Blue is an elusive color. Crush the feathers of a blue jay or the wings of a Morpho butterfly and you’ll see gray dust; our perception of their electric blue hue depends on microscopic structural features that bend the light just so. The blue sky is merely a mirage of refracting light, as are blue eyes. Truly blue pigments are exceedingly rare in the natural world, which is perhaps part of their allure—blue is our favorite color, according to an international, cross-cultural survey.
It is certainly a profound color for Olga Alexopoulou, who has developed a new hue called Quantum Blue in collaboration with Berkeley Lab chemists. The Greek artist came to UC Berkeley to pin down a shade that has tantalized her since childhood when she used to gaze at the sky during the so-called blue hour, “that brief period of twilight before sunrise or after sunset, when the blue of the sky seems like it has an otherworldly glow—a fluorescence, if you like.”
In the past, people relied on crushed stones (the ancient Egyptians used azurite) and dried leaves (craftsmen in Japan still use indigo) to concoct blue pigments. Alexopoulou teamed up with researchers in the lab of Berkeley chemist (now provost) Paul Alivisatos to make the perfect “blue hour” blue, using nanotechnology.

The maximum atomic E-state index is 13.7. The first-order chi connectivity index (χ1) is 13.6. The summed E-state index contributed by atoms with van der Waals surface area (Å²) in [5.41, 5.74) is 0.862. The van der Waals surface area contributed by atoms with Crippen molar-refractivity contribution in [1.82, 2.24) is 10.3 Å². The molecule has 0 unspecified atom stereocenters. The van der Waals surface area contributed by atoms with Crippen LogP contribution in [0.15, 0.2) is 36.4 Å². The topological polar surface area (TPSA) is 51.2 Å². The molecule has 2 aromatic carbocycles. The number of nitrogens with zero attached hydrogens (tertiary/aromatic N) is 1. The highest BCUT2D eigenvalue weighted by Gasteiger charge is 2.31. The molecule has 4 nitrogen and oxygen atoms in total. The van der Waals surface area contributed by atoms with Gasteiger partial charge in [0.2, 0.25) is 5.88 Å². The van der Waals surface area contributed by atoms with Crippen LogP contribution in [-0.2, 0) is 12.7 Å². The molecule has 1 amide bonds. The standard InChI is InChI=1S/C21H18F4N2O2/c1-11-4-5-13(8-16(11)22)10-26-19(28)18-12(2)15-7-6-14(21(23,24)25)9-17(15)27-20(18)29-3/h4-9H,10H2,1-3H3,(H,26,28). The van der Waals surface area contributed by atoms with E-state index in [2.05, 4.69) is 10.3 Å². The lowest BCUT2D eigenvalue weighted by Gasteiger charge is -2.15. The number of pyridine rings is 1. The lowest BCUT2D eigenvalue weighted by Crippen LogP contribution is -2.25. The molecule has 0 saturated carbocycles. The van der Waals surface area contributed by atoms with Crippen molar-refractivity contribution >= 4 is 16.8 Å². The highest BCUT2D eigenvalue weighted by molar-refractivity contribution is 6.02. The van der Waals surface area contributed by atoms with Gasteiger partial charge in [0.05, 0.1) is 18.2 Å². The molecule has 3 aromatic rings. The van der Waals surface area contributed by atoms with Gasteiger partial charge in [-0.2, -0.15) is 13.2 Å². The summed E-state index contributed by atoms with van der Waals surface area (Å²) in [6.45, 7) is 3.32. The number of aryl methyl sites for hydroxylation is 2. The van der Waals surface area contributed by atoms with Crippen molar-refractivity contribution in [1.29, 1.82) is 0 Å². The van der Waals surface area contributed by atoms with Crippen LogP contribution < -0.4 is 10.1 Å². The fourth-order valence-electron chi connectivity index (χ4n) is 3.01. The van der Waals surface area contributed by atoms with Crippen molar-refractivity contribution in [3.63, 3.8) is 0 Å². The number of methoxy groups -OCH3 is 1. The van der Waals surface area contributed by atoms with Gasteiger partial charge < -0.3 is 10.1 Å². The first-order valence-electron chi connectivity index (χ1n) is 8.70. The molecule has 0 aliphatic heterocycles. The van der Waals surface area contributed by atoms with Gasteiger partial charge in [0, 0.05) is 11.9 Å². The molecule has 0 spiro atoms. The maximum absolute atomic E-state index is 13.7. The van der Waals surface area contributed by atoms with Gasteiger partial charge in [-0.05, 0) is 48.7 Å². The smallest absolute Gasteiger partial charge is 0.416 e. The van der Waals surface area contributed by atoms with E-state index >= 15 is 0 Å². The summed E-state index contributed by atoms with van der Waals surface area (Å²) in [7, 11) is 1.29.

Alexopoulou describes the blue hour, “that brief period of twilight before sunrise or after sunset, when the blue of the sky seems like it has an otherworldly glow—a fluorescence, if you like.”
Alexopoulou is not the first to turn to the laboratory to engineer a new blue. In the late 1950s, Yves Klein created International Klein Blue using a synthetic binder created by a chemical company, and in 2009 chemist Mas Subramanian stumbled on an inorganic blue pigment that earned a place in the Crayola box (“Bluetiful”).
Nanoparticles—more specifically, quantum dots—present a new and exciting frontier in color technology. A quantum dot is a nanoscale particle of a semiconducting material that because of its infinitesimal size follows the laws of quantum physics, in which electrons become excited and make leaps in their orbit around atoms.
In the case of Quantum Blue, particles of phosphor absorb UV light and convert it to a different wavelength (or fluoresce). The result is a pure, radiant blue like one might see at dusk.
After months of tweaking the formula, Alexopoulou recalls the moment in August 2018 when she finally got to paint with the luminance of the twilit sky in the laser room of the lab: “As I was painting I couldn’t really believe it. It took me a while to realize that it was finally a reality. I painted a scene from the island I spent all of my childhood summers at—a beach where I used to observe the blue hour.”
Although some engineered pigments and dyes have practical purposes (clothes treated with indigo, for example, are resistant to flame and samurai used them for their antimicrobial properties), Quantum Blue remains a solely aesthetic achievement—as far as we know.